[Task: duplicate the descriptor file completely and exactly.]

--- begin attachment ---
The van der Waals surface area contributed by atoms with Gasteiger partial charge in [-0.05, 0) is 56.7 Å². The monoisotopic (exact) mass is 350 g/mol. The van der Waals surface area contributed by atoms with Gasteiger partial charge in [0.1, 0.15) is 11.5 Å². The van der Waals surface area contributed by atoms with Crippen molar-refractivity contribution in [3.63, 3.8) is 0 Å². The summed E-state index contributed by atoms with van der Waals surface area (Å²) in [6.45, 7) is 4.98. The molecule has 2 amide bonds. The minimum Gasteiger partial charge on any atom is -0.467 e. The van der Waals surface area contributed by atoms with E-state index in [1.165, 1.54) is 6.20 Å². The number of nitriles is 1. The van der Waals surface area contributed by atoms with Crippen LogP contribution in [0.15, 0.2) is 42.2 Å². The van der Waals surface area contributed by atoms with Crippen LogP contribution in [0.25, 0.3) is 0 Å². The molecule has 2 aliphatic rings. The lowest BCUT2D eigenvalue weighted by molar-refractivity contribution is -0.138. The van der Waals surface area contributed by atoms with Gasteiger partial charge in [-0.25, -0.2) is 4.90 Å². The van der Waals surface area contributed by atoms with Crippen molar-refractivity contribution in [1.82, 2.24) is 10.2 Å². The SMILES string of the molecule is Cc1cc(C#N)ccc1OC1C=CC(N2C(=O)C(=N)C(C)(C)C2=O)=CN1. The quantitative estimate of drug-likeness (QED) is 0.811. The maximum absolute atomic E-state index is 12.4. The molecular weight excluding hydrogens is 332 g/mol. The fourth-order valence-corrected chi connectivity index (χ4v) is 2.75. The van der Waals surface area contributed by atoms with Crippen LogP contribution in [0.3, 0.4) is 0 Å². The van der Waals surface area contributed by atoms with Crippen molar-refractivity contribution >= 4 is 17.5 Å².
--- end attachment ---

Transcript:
The van der Waals surface area contributed by atoms with Gasteiger partial charge in [-0.05, 0) is 56.7 Å². The monoisotopic (exact) mass is 350 g/mol. The van der Waals surface area contributed by atoms with Gasteiger partial charge in [0.1, 0.15) is 11.5 Å². The van der Waals surface area contributed by atoms with Crippen molar-refractivity contribution in [3.63, 3.8) is 0 Å². The summed E-state index contributed by atoms with van der Waals surface area (Å²) in [6.45, 7) is 4.98. The molecule has 2 amide bonds. The minimum Gasteiger partial charge on any atom is -0.467 e. The van der Waals surface area contributed by atoms with E-state index in [1.165, 1.54) is 6.20 Å². The number of nitriles is 1. The van der Waals surface area contributed by atoms with Crippen LogP contribution in [0.15, 0.2) is 42.2 Å². The van der Waals surface area contributed by atoms with Crippen LogP contribution in [0.25, 0.3) is 0 Å². The molecule has 2 aliphatic rings. The lowest BCUT2D eigenvalue weighted by molar-refractivity contribution is -0.138. The van der Waals surface area contributed by atoms with Gasteiger partial charge in [-0.25, -0.2) is 4.90 Å². The van der Waals surface area contributed by atoms with Crippen molar-refractivity contribution in [1.82, 2.24) is 10.2 Å². The SMILES string of the molecule is Cc1cc(C#N)ccc1OC1C=CC(N2C(=O)C(=N)C(C)(C)C2=O)=CN1. The quantitative estimate of drug-likeness (QED) is 0.811. The maximum absolute atomic E-state index is 12.4. The molecular weight excluding hydrogens is 332 g/mol. The fourth-order valence-corrected chi connectivity index (χ4v) is 2.75. The van der Waals surface area contributed by atoms with Crippen LogP contribution in [0.3, 0.4) is 0 Å². The van der Waals surface area contributed by atoms with Crippen molar-refractivity contribution >= 4 is 17.5 Å².